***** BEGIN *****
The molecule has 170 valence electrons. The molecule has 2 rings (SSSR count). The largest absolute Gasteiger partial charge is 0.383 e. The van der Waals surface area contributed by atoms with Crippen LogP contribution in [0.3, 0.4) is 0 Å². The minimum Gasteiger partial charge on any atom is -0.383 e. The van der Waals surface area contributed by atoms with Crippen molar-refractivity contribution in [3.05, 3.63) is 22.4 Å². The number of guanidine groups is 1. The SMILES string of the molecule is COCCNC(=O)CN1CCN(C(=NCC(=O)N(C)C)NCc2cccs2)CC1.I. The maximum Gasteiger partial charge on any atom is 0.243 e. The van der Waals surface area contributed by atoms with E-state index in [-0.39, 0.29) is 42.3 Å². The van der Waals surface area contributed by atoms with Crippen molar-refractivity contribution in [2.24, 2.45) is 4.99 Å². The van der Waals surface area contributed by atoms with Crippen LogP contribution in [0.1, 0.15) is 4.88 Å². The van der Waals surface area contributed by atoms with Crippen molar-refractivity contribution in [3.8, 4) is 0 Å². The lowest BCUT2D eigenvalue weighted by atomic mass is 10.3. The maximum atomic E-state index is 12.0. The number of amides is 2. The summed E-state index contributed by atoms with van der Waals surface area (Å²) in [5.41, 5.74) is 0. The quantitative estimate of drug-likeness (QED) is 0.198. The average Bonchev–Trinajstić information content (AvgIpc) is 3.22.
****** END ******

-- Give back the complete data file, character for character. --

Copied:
The molecule has 170 valence electrons. The molecule has 2 rings (SSSR count). The largest absolute Gasteiger partial charge is 0.383 e. The van der Waals surface area contributed by atoms with Crippen LogP contribution in [0.3, 0.4) is 0 Å². The minimum Gasteiger partial charge on any atom is -0.383 e. The van der Waals surface area contributed by atoms with Crippen molar-refractivity contribution in [3.05, 3.63) is 22.4 Å². The number of guanidine groups is 1. The SMILES string of the molecule is COCCNC(=O)CN1CCN(C(=NCC(=O)N(C)C)NCc2cccs2)CC1.I. The maximum Gasteiger partial charge on any atom is 0.243 e. The van der Waals surface area contributed by atoms with E-state index in [-0.39, 0.29) is 42.3 Å². The van der Waals surface area contributed by atoms with Crippen molar-refractivity contribution in [2.24, 2.45) is 4.99 Å². The van der Waals surface area contributed by atoms with Crippen LogP contribution in [0.1, 0.15) is 4.88 Å². The van der Waals surface area contributed by atoms with Crippen molar-refractivity contribution in [3.8, 4) is 0 Å². The lowest BCUT2D eigenvalue weighted by atomic mass is 10.3. The maximum atomic E-state index is 12.0. The number of amides is 2. The summed E-state index contributed by atoms with van der Waals surface area (Å²) in [5.41, 5.74) is 0. The quantitative estimate of drug-likeness (QED) is 0.198. The average Bonchev–Trinajstić information content (AvgIpc) is 3.22.